Hard water, which contains minerals like magnesium and calcium, is beneficial to our health. However, it can also cause untold damage to home fixtures and appliances.
For instance, it can clog appliances, reduce water flow, cause fading in the laundry, and cause spotting on utensils and water heating appliances. In this post, we look at how to soften hard water.
Softening water can help solve all these problems. In definition, water softening refers to the removal of mineral causing hardness from water. These minerals include calcium and magnesium.
What methods can I use to soften water coming to my home? Perhaps this is the question that is running through your mind right now.
For this reason, let’s dive in and see the various methods that you can use to soften your hard water.
How to Soften Hard Water
1. Ion Exchange Resin Water Softening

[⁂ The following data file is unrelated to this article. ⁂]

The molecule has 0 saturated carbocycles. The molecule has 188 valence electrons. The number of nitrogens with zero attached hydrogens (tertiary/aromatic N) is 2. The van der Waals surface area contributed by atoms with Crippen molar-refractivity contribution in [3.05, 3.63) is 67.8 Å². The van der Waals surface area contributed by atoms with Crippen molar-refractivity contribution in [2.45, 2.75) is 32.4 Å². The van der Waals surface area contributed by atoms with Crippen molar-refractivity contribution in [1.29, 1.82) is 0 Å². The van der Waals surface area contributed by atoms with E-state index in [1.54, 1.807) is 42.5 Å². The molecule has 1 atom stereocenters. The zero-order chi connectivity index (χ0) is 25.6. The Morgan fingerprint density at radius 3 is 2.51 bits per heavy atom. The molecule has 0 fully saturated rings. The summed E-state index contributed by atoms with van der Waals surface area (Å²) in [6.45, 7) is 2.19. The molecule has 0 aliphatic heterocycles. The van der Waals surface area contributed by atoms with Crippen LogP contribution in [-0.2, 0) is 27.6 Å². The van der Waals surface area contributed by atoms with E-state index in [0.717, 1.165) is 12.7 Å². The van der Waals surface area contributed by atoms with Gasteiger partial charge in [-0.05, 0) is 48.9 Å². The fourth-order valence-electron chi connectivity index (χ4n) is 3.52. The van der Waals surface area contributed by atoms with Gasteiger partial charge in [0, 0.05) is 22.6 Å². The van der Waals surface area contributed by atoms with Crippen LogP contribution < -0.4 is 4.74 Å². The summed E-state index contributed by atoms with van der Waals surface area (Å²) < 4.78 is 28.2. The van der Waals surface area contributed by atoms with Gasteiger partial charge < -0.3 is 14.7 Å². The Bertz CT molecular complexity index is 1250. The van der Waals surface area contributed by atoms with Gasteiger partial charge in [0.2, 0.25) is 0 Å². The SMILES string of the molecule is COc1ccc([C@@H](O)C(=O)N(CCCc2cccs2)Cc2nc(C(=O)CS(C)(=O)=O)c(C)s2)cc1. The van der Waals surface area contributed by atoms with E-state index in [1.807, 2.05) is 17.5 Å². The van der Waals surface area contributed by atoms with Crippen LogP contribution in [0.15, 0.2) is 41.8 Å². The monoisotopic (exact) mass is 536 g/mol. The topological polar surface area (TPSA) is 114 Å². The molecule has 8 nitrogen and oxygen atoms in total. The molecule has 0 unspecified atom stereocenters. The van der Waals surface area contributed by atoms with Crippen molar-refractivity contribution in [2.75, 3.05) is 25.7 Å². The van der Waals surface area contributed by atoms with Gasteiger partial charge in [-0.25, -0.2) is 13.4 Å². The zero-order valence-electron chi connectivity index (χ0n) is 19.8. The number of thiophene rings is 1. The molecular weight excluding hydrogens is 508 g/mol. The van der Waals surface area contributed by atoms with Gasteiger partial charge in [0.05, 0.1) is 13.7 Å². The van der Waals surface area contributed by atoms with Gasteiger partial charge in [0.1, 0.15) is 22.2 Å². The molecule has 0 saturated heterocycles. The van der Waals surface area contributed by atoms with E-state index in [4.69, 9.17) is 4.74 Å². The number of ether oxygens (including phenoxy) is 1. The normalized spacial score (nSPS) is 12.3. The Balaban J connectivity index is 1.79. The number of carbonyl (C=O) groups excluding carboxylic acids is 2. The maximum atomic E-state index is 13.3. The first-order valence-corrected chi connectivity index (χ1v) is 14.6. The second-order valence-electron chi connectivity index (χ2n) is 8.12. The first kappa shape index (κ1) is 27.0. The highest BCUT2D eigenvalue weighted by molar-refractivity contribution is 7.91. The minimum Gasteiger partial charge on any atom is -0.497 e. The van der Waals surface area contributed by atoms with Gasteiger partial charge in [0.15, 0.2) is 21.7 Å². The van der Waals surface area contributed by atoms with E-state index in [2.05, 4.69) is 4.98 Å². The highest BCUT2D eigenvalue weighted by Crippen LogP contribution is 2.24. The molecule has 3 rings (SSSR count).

The first method of how to soften hard water in our list is the salt-based ion exchange resin water softening process is one of the best water softening methods available.
It works by extracting minerals causing hardness from water and them with sodium minerals. The ionic exchange takes place because these minerals are electrically charged.
The entire process of ion exchange is based on the fact that like charges repel one another while the opposite ones attract. FAQ Read our comprehensive guide on Top 10 Best water softeners
The sodium and calcium ions are positively charged. The difference is that both calcium and magnesium ions have strong positive charges compared to sodium.
The sodium minerals are contained in a mineral tank that is at the center of the system. The mineral tank (brine tank) contains small resin beads that carry negatively charged ions.
When the resin is in the base state, the negatively charged resin beads attract and hold the positively charged sodium ions.